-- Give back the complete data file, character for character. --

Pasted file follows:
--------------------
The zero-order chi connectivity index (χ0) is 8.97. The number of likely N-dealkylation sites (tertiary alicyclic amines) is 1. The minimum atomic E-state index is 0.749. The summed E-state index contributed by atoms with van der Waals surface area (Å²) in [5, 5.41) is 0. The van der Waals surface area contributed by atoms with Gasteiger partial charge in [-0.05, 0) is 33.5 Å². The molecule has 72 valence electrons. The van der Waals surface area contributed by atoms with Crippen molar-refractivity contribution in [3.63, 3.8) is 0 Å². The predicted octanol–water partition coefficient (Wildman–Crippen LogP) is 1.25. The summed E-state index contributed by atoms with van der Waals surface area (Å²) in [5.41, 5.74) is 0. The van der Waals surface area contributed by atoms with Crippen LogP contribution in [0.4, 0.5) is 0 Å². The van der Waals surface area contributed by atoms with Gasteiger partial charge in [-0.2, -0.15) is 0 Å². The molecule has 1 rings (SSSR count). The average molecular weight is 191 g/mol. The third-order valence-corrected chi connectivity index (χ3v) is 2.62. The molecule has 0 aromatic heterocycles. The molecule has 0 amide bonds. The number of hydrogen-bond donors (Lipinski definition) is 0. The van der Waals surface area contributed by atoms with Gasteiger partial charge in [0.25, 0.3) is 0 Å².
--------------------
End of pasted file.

The zero-order chi connectivity index (χ0) is 8.97. The number of likely N-dealkylation sites (tertiary alicyclic amines) is 1. The minimum atomic E-state index is 0.749. The summed E-state index contributed by atoms with van der Waals surface area (Å²) in [5, 5.41) is 0. The van der Waals surface area contributed by atoms with Gasteiger partial charge in [-0.05, 0) is 33.5 Å². The molecule has 72 valence electrons. The van der Waals surface area contributed by atoms with Crippen molar-refractivity contribution in [3.63, 3.8) is 0 Å². The predicted octanol–water partition coefficient (Wildman–Crippen LogP) is 1.25. The summed E-state index contributed by atoms with van der Waals surface area (Å²) in [5.41, 5.74) is 0. The van der Waals surface area contributed by atoms with Crippen LogP contribution in [0.4, 0.5) is 0 Å². The van der Waals surface area contributed by atoms with Gasteiger partial charge in [-0.2, -0.15) is 0 Å². The molecule has 1 rings (SSSR count). The average molecular weight is 191 g/mol. The third-order valence-corrected chi connectivity index (χ3v) is 2.62. The molecule has 0 aromatic heterocycles. The molecule has 0 amide bonds. The number of hydrogen-bond donors (Lipinski definition) is 0. The van der Waals surface area contributed by atoms with Gasteiger partial charge in [0.25, 0.3) is 0 Å².